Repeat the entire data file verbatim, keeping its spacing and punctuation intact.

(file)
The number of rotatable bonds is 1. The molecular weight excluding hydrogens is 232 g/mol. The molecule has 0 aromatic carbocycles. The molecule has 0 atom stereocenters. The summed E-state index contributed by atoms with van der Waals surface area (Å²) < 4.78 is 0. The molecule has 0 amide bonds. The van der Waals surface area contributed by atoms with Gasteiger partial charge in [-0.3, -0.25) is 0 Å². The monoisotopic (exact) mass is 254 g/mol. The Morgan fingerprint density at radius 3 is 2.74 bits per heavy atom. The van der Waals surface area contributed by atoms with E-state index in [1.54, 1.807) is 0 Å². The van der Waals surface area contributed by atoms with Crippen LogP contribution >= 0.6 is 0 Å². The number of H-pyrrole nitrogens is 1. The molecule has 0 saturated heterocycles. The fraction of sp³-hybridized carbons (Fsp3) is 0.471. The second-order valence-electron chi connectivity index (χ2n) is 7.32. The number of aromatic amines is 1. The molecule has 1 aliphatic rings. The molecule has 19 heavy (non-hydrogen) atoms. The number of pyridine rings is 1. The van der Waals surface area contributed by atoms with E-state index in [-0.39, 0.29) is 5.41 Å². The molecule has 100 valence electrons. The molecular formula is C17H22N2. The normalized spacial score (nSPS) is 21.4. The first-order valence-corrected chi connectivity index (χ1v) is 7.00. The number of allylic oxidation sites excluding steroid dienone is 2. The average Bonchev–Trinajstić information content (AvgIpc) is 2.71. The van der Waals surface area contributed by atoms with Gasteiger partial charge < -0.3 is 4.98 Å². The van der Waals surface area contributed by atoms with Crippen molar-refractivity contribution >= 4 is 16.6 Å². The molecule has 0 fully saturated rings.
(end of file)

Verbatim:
The number of rotatable bonds is 1. The molecular weight excluding hydrogens is 232 g/mol. The molecule has 0 aromatic carbocycles. The molecule has 0 atom stereocenters. The summed E-state index contributed by atoms with van der Waals surface area (Å²) < 4.78 is 0. The molecule has 0 amide bonds. The van der Waals surface area contributed by atoms with Gasteiger partial charge in [-0.3, -0.25) is 0 Å². The monoisotopic (exact) mass is 254 g/mol. The Morgan fingerprint density at radius 3 is 2.74 bits per heavy atom. The van der Waals surface area contributed by atoms with E-state index in [1.54, 1.807) is 0 Å². The van der Waals surface area contributed by atoms with Crippen LogP contribution >= 0.6 is 0 Å². The number of H-pyrrole nitrogens is 1. The molecule has 0 saturated heterocycles. The fraction of sp³-hybridized carbons (Fsp3) is 0.471. The second-order valence-electron chi connectivity index (χ2n) is 7.32. The number of aromatic amines is 1. The molecule has 1 aliphatic rings. The molecule has 19 heavy (non-hydrogen) atoms. The number of pyridine rings is 1. The van der Waals surface area contributed by atoms with E-state index in [-0.39, 0.29) is 5.41 Å². The molecule has 100 valence electrons. The molecular formula is C17H22N2. The normalized spacial score (nSPS) is 21.4. The first-order valence-corrected chi connectivity index (χ1v) is 7.00. The number of allylic oxidation sites excluding steroid dienone is 2. The average Bonchev–Trinajstić information content (AvgIpc) is 2.71. The van der Waals surface area contributed by atoms with Gasteiger partial charge < -0.3 is 4.98 Å². The van der Waals surface area contributed by atoms with Crippen molar-refractivity contribution >= 4 is 16.6 Å². The molecule has 0 fully saturated rings.